Talent Show

By Jean R. Webster
The scene was so familiar. Sitting in a middle school auditorium in a small Missouri town with a couple of hundred parents, grandparents, children and grandchildren. Waiting for the blue curtain to open, and the 2011 Talent Show to begin. Waiting for Grace, my 13-year old granddaughter, to sing. It could have been 30 years ago at Tri-Valley School in Grahamsville, N.Y. waiting for Grace’s mother to perform.

In Kirkwood, kids from 11 to 14 were in charge, operating stage lights, the mixing board and the plush curtain. The results were interesting.

The program listed everyone in the show, including Grace, whose name was listed as “Grade.” An omen, I thought.

Seven o’clock. Show time. But instead of spotlights on the stage, we were plunged into darkness. No lights. No emcee. The audience grew quiet. Expectant.

Finally, the curtain opened to reveal a boy seated at a bright blue drum set. He seemed bewildered. Without a word of introduction, with no help from offstage, he played his drums. After a few minutes, the curtain unexpectedly closed. Still, the audience applauded and whistled and called out his name.

Minutes later a girl appeared in front of the curtain, stage left. When the spotlight found her, she sang her song to canned music. Then she too looked offstage. Had she forgotten the words? She left without finishing.

Again the audience applauded. Supportive. Cheerful. The sounds of small town America. We’re with you, no matter what.

A man in a gray suit came on stage, a microphone in his hand. “I’m Mr. Grady, and I’m the emcee,” he said. A math teacher who doubled as baseball coach. He welcomed the audience and brought on two eighth-grade boys, carrying mics. They wore long gym shorts and clean t-shirts. “They’re in their Sunday best,” Mr. Grady said. “They’ll introduce the rest of the acts, and maybe tell a few jokes.”

The show continued. The “best dressed” boys dragged their mics and told some groaners, like the one about the zucchini who goes into a bar, and is told, “Sorry, we don’t serve food here.” We all laughed. The boys then introduced three performers at a time. The audience loved these boys.

A garage band with three guitars and the boy on the blue drum set thumped out a Nirvana song. Their singer sang, the bass player maintained a bored look and his counterpart downstage tried to pretend the audience wasn’t there. Keeping the beat, the drummer seemed to be the only one having fun. That was another throwback, this one to our son’s band rehearsing in our garage. We usually escaped to a friend’s house.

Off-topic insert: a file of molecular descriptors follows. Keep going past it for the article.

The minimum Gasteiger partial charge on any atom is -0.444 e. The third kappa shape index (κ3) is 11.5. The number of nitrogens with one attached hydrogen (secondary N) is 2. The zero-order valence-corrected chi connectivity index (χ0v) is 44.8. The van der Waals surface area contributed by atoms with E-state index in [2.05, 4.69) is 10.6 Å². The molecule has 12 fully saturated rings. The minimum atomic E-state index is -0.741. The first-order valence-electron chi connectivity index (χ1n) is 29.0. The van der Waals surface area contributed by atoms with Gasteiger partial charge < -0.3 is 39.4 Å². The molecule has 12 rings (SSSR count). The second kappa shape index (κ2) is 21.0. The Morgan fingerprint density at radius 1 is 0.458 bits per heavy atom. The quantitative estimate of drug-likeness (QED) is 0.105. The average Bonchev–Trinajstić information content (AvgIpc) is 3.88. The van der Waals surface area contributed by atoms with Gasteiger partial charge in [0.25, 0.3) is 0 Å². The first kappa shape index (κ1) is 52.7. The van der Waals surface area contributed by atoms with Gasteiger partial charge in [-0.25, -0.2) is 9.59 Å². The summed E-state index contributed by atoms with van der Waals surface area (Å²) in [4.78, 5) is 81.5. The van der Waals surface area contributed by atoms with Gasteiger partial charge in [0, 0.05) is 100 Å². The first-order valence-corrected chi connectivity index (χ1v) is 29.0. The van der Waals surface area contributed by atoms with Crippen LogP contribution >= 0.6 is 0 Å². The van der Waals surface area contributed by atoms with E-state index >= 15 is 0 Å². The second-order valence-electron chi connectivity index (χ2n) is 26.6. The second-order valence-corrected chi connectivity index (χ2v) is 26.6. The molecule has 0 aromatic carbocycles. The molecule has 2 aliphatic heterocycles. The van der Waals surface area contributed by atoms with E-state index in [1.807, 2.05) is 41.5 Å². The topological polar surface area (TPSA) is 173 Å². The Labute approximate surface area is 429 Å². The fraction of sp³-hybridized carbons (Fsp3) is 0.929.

One of my favorite acts was the juggler with another guitar-playing kid. To me, anyone who can juggle is a winner. But performing to an audience of his peers, teachers and parents raised his success close to miraculous.

In spite of all the quirky things that happened – curtains, lights, introductions – I found myself laughing, smiling, keeping time to the music.

A dozen girls sang a Taylor Swift medley. Some sang better than others, but they all finished together – sometimes the most you can ask as a group of singers. Two solo dancers performed. The couple in front of us recorded one of the girls on their IPhone.

And Grace? First her friend and accompanist Bianca played the Beatles’ song “Blackbird.” Then, Grace sang Katy Perry’s “Firework,” from the “Teenage Dream” album. It was going well until Bianca’s amp rebelled. It was the dreaded feedback. But, they went bravely on, and finished the song.

At the end, the techies dashed on stage for a bow, along with Mr. Grady and the best dressed boys. The audience gave everyone a final cheer.

The evening ended as quickly and un-dramatically as the ones I recall. The mood was upbeat, positive. People were satisfied with what their kids had done.

I’m happy to report that small town America is still out there.

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Guest writer Jean Webster is a poet, and has reported for the Times Herald-Record. She lives in Maine where she and her husband operate Orne’s Candy Store in Boothbay Harbor. She can be reached at http://guestwriter@zestoforange.com


2 Responses to “Talent Show”

  1. Jo Galante Cicale Says:

    Jean’s always been about small town America covering village and town meetings and slices of life in Ellenville and beyond. Another great piece of her writing captures all that’s grand about America and ironically on the heels of this week’s major news covered by Jeff.

  2. Anita Says:

    A lovely piece, Jean. I found it very moving, maybe because, as Jo says, it’s such a contrast to the news we deal with every day. I remember those concerts, too, with toddlers scooting around until a parent grabbed them and made them sit down.

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